Here are some excerpts from Kodak Tech Pub G-23 that may help:
Improper fixing is probably the major cause of stains in
toned prints. Use two-bath fixing for best results.
Do not exceed the capacity of your fixer. An exhausted
fixing bath contains insoluble silver compounds that will
remain in prints; you can’t remove them completely by
washing. When these residual silver compounds come into
contact with a toner, they form a dark yellow stain that is
especially noticeable in print borders and highlights.
Proper agitation in the fixer is important. Stains
commonly occur when prints stick together or float on the
surface of the fixer. For example, air bubbles trapped
between or under prints during fixing can later produce
round purple stains in prints toned with selenium or sulfide
Also avoid excessive fixing. Do not fix prints for longer
than the recommended time...
Prolonged fixing expands the paper and allows the solution
to penetrate the base. Fixer that is trapped in the base is
difficult to remove, and will make prints that are toned in
selenium or sulfide toners turn yellow.
Do not use metal trays or tanks to hold your toning solutions.
Use only unchipped enamel, hard-rubber, or plastic trays.
If you use Hypo Clearing Agent after fixing fiber-base
prints, you can use a working solution of Hypo Clearing
Agent to dilute Rapid Selenium Toner 1:20 or 1:40, and
eliminate the wash step between fixing and toning. To avoid
stains, don’t rinse the prints after fixing; immerse them
directly into the combination bath, and tone for
approximately 3 minutes for print protection or longer for a
Originally Posted by Jonathan R
There are two things that will cause a print to stain in Selenium toner:
•The print is not fixed thoroughly, or
• there is residual acid in the paper fibers
I have been working almost exclusively with Ilford MG since the early/mid '80s, using Ilford's short fixing procedure since that time. No problems, here.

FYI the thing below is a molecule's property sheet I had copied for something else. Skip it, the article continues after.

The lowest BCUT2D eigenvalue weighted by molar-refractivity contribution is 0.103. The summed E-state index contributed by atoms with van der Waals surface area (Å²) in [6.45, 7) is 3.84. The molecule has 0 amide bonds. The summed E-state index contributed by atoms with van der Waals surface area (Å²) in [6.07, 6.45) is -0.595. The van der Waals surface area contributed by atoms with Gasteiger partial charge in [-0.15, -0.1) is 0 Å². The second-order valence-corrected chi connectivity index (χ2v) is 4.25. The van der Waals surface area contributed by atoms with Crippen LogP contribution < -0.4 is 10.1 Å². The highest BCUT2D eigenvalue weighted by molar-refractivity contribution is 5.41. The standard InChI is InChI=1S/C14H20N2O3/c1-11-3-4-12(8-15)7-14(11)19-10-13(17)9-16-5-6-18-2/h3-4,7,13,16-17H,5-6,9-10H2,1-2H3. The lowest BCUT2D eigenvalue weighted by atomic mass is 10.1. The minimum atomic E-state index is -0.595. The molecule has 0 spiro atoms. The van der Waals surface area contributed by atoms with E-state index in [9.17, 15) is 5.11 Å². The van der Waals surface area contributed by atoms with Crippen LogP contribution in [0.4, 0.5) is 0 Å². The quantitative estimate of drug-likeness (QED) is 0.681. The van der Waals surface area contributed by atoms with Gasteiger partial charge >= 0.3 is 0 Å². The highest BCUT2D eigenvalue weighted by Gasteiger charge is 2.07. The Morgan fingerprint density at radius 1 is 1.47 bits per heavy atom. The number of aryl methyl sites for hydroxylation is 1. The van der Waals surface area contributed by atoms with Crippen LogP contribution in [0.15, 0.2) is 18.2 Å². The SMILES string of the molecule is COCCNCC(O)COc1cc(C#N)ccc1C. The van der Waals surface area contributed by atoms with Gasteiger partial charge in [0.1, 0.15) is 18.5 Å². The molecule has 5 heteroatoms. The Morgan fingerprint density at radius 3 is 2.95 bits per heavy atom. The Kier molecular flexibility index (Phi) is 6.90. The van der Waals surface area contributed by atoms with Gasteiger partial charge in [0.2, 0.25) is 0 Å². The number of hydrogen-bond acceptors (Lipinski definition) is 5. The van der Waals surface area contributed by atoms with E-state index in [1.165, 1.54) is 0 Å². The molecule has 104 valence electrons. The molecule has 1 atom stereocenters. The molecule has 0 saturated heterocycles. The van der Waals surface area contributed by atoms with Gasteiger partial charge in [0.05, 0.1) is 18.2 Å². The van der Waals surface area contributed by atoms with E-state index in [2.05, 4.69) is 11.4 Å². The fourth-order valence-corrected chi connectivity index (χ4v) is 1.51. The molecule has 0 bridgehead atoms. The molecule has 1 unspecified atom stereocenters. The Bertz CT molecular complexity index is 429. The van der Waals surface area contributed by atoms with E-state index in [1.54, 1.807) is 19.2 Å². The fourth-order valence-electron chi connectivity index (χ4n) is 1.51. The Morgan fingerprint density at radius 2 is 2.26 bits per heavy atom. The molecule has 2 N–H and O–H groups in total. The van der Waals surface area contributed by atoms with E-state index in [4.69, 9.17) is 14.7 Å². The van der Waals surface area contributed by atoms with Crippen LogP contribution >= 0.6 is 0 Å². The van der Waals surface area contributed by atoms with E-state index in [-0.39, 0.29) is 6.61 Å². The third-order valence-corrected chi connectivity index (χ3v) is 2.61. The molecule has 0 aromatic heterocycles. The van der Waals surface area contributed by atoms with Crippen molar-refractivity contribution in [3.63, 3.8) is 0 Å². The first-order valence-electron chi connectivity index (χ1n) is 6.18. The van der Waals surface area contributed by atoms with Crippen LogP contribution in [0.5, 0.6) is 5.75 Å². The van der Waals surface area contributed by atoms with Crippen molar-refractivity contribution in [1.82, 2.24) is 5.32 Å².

It would seem that you have rinsed the prints sufficiently to not have acid content as an issue. The Ilford Rapid Fix should be just fine if mixed 1:4 with water, fixing WITH CONTINUOUS agitation FOR 45-60 seconds.
Like you, I rinse the prints in a tray of slightly running water for a minute or more, then transfer to a large tray or sink for the duration of my session. The prints can then go directly into a tray of toner (MGFB at 1:10 for 3' or the new Classic for about 3' at 1:20). Next a water rinse. Next the wash-aid of your choice. Then I put the prints in fresh water THEN into archival washers for maybe 20 minutes depending on the washer.
That would work but you are correct the OP has not read the Ilford wash aid instructions and got the steps in wrong sequence.
Originally Posted by adelorenzo
You also need to read the hypo clear instructions too sorry for archival perm
fix, rinse off fix, hypo clear, holding bath preferably sink syphon slow run
the rinse of fix protects the hypo clear for the whole scession all the prints get fresh hypo clear with minimal hypo carry over...
our corvettes just used sea water while they were taking U boat pennant number shots no desalination plants
The time in the fixer depends on the fixer. I use 2 minutes in ordinary, non-hardening rapid fixer (F-34) with continuous tray tilt agitation. I don't know the composition of the Ilford fixer, but there are fixers that will work properly in about a minute. I also don't know what is in the Ilford Washaid, but I am a bit surprised at its use after the final wash and immediately before toning, without a rinse. (Of course, there would be a wash after toning.)
I have read the instructions I just choose not to follow them. Some year I'll make a print worth keeping and then I'll worry about archival permanence...
Originally Posted by Xmas
Sponsored Ad. (Subscribers to APUG have the option to remove this ad.)
Ok but the title of the thread was ...archival...
Originally Posted by adelorenzo
Id be more careful about your prints, year before last at Xmas I was visiting my boss, (lady) from 40 years ago, and removed the camera bag from auto as it was -5C and falling.
So her greeting on doorstep was 'you still take photos?'
Then 'The picture on my bed side table of the children is one of yours (- sic from 40 years ago).'
Undirected candid of boy and girl happily playing together on Kchrome 25 1/30 f/1.4 M2 35mm lux, but value of print to her nostalgia, they were just end of roll shots for me, at the time.
Alan has your answer.
Originally Posted by Alan Ross
Since you rinse enough to ensure that the prints are not too acid, you can likely suspect inadequate fixing or contamination.
There are quite a few things to consider here.
First, if you insist on using the single-bath method with film-strength fixer, be aware that the capacity of your fixer is very small. Ilford states it is only 10 8x10s per liter before residual silver in the fixing bath is beyond limits for optimum permanence. Be sure you aren't overusing your fixer. However, the first few prints through your fresh fixer should be fixed well and should not stain in selenium. If you are getting staining on these, then look elsewhere.